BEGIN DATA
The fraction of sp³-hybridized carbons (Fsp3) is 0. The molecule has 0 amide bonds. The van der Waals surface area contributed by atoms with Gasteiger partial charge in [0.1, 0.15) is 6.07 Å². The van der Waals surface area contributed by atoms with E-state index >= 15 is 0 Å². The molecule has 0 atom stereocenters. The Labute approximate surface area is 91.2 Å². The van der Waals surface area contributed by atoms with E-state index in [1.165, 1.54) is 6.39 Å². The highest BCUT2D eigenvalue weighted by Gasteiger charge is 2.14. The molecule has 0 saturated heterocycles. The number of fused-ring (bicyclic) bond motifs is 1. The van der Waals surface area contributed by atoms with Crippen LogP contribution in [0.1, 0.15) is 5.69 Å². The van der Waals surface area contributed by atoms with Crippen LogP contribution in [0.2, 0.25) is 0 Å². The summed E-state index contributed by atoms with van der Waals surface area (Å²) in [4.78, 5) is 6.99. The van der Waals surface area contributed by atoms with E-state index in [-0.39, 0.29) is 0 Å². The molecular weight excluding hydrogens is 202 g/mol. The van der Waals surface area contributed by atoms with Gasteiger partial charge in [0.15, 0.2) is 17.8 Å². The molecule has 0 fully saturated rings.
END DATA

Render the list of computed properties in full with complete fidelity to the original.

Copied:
The fraction of sp³-hybridized carbons (Fsp3) is 0. The molecule has 0 amide bonds. The van der Waals surface area contributed by atoms with Gasteiger partial charge in [0.1, 0.15) is 6.07 Å². The van der Waals surface area contributed by atoms with E-state index >= 15 is 0 Å². The molecule has 0 atom stereocenters. The Labute approximate surface area is 91.2 Å². The van der Waals surface area contributed by atoms with E-state index in [1.165, 1.54) is 6.39 Å². The highest BCUT2D eigenvalue weighted by Gasteiger charge is 2.14. The molecule has 0 saturated heterocycles. The number of fused-ring (bicyclic) bond motifs is 1. The van der Waals surface area contributed by atoms with Crippen LogP contribution in [0.1, 0.15) is 5.69 Å². The van der Waals surface area contributed by atoms with Crippen LogP contribution in [0.2, 0.25) is 0 Å². The summed E-state index contributed by atoms with van der Waals surface area (Å²) in [4.78, 5) is 6.99. The van der Waals surface area contributed by atoms with E-state index in [-0.39, 0.29) is 0 Å². The molecular weight excluding hydrogens is 202 g/mol. The van der Waals surface area contributed by atoms with Gasteiger partial charge in [0.15, 0.2) is 17.8 Å². The molecule has 0 fully saturated rings.